EJF decries Chinese involvement in Ghana's illegal saiko trade
A formerly traditional barter system in Ghana, where bycatch was exchanged for farm produce, has become a highly lucrative backdoor transaction system overseen by Chinese-backed trawlers, threatening the livelihoods of traditional fishers.
Industrial trawlers operating in Ghana's water and manned by Chinese crew are heavily involved in a practice known as saiko, Environmental Justice Foundation Executive Director Steve Trent told SeafoodSource. Saiko is the practice of illegally transferring frozen stocks of bycatch from industrial trawlers to small canoes for sale. According to EJF, the industrialization of the process is depleting stocks traditionally fished by artisanal fishers, putting those stocks at risk of collapse.
In a recent report published by EJF in partnership with Ghanaian NGO Hen Mpoano, the illegal practice is shown to have siphoned off 100,000 metric tons (MT) of fish worth USD 34 to 65 million (EUR 29 to 56 million) from the industry in 2017. Ghana's fishing industry brought in USD 400 million (EUR 344 milliion) in reported revenues in 2014.
The practice of saiko “puts industrial fishing vessels in direct competition with small-scale fishers for catches of species such as sardinella that are a staple food for local communities. Having effectively 'stolen’ fish from canoe fishers, saiko operators sell these back to the same fishing communities for profit,” the EJF report stated. There is evidence that industrial trawlers are now deliberately targeting bycatch species, including juveniles, in order to sell to saiko.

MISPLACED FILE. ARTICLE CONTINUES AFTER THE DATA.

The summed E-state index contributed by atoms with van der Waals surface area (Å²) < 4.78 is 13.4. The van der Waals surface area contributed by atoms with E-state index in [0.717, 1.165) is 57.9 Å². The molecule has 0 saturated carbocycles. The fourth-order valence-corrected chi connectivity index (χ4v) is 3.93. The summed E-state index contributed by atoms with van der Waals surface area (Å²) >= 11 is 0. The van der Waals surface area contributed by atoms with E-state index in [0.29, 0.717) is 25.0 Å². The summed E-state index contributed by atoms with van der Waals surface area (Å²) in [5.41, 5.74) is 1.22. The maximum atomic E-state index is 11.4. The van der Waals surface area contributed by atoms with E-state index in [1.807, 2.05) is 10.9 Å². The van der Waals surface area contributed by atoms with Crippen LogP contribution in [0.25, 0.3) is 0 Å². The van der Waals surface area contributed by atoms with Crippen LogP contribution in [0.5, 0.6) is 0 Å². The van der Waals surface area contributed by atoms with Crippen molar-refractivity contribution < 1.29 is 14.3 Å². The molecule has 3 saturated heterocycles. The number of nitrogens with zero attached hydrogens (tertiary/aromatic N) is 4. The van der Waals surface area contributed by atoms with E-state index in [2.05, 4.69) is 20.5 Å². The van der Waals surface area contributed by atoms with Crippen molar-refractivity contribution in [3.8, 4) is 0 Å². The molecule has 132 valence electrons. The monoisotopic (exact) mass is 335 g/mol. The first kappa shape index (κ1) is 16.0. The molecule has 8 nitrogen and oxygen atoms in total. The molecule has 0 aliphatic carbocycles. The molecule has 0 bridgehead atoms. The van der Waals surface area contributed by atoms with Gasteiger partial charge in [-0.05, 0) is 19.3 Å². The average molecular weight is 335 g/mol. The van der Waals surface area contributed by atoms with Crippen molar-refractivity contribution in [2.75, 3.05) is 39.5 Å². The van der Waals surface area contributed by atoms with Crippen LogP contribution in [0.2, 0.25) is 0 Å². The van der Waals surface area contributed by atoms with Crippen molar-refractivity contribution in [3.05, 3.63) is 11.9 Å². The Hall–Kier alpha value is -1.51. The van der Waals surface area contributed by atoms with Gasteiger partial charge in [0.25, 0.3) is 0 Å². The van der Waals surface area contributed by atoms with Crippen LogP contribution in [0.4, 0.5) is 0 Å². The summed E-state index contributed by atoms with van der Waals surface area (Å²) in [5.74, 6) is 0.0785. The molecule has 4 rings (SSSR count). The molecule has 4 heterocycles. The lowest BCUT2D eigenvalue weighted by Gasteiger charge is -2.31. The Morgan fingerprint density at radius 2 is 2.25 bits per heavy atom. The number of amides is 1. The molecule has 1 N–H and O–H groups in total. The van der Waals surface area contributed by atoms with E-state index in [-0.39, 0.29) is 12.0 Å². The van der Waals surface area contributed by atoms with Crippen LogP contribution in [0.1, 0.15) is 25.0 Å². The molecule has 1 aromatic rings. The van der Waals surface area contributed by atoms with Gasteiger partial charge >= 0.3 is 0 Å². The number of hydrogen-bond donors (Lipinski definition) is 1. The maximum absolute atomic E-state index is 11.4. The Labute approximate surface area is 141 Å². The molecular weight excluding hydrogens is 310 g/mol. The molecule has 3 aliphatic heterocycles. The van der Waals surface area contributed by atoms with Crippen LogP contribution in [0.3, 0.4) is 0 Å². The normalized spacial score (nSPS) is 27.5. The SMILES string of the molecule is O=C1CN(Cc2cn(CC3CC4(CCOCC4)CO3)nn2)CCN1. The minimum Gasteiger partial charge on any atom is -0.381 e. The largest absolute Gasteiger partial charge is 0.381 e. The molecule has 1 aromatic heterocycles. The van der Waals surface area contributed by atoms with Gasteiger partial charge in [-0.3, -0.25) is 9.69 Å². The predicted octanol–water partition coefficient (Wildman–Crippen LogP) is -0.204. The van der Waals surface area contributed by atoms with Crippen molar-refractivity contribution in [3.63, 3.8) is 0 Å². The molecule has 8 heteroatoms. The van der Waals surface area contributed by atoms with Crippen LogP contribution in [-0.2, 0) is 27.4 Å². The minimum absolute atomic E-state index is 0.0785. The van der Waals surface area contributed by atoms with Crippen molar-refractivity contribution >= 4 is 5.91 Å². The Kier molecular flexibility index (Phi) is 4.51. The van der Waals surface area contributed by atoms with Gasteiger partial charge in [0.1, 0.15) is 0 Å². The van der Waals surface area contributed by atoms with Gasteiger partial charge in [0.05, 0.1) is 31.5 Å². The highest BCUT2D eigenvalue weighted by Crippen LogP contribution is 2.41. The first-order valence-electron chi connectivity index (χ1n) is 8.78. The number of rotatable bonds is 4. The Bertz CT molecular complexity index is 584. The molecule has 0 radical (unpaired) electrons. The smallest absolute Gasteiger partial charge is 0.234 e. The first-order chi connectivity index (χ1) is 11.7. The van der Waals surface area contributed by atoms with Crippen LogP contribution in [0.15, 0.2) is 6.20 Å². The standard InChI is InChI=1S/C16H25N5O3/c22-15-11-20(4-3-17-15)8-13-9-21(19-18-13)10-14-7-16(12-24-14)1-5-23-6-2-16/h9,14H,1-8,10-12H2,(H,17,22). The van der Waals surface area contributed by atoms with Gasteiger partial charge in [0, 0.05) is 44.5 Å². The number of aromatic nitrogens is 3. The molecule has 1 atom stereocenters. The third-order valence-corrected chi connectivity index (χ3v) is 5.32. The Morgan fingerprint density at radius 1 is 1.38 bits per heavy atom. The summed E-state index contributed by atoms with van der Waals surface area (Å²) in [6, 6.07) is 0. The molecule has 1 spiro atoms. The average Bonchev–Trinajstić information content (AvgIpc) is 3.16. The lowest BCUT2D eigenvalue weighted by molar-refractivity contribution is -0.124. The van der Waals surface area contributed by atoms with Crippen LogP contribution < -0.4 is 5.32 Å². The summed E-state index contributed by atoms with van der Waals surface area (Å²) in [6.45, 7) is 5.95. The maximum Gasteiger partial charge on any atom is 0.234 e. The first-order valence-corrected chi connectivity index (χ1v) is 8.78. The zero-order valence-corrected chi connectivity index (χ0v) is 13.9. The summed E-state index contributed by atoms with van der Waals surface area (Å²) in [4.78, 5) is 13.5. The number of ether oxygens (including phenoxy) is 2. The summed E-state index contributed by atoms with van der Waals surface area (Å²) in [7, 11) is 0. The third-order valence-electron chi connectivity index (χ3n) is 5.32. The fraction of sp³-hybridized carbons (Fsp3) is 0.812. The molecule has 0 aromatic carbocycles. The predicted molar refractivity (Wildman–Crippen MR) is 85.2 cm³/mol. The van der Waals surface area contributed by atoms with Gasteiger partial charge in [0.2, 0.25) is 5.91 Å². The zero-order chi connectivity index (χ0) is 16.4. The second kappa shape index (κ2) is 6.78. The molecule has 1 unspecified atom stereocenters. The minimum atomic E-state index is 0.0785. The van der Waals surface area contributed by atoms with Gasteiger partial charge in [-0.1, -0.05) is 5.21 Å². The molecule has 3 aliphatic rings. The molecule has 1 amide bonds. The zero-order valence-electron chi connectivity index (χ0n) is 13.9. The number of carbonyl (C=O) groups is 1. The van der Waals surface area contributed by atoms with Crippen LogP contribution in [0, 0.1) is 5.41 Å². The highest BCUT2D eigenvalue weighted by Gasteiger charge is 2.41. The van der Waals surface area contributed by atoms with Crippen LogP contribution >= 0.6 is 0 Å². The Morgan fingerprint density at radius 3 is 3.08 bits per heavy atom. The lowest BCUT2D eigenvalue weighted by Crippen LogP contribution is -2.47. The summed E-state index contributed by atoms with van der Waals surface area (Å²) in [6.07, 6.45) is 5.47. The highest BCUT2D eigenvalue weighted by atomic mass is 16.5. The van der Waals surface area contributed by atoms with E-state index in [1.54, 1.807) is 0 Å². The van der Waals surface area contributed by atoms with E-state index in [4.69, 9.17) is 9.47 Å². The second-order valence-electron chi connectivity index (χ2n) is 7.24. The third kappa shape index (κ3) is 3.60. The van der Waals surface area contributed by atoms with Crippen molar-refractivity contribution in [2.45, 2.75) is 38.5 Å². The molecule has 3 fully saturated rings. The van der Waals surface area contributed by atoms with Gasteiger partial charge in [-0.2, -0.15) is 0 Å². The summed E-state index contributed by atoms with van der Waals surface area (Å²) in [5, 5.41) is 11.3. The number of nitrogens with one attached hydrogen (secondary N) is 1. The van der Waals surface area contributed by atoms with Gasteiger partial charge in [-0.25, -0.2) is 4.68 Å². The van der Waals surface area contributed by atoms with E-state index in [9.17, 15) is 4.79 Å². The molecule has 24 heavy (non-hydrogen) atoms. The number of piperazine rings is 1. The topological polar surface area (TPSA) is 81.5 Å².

“Saiko is illegal under Ghanaian law, attracting a fine of between USD 100,000 (EUR 86,000) and USD 2 million (EUR 1.7 million). The minimum fine increases to USD 1 million (EUR 860,000) where catches involve juvenile fish or the use of prohibited fishing gear,” EJF's report said.
Trent told SeafoodSource via email that a large number of the industrial trawlers have some Chinese involvement, although it is illegal for foreigners to have the majority ownership of trawlers operating in Ghana's waters.
“As the control of fishing activities invariably lies with the Chinese (rather than local) partner, and with the majority of vessels captained by Chinese nationals, Chinese interests are likely to be central to decision-making and oversight in the saiko business,” Trent said.
In August 2018, a saiko boat and crew were arrested, but “there have been difficulties identifying the industrial trawler that caught and transshipped the fish in the case,” Trent said. And where industrial trawlers are caught or fined, there tends to be a lack of transparency and accountability with regard to sanctions, he added.
“Saiko has evolved into a business in its own right,” Trent said. “Saiko canoes are different to those used by artisanal fishers, being specially designed to transport frozen blocks of fish from trawlers out at sea back to shore. The wealth made by saiko canoe owners has attracted not only people active in the fishing industry, but many outsiders formerly not active in fisheries.”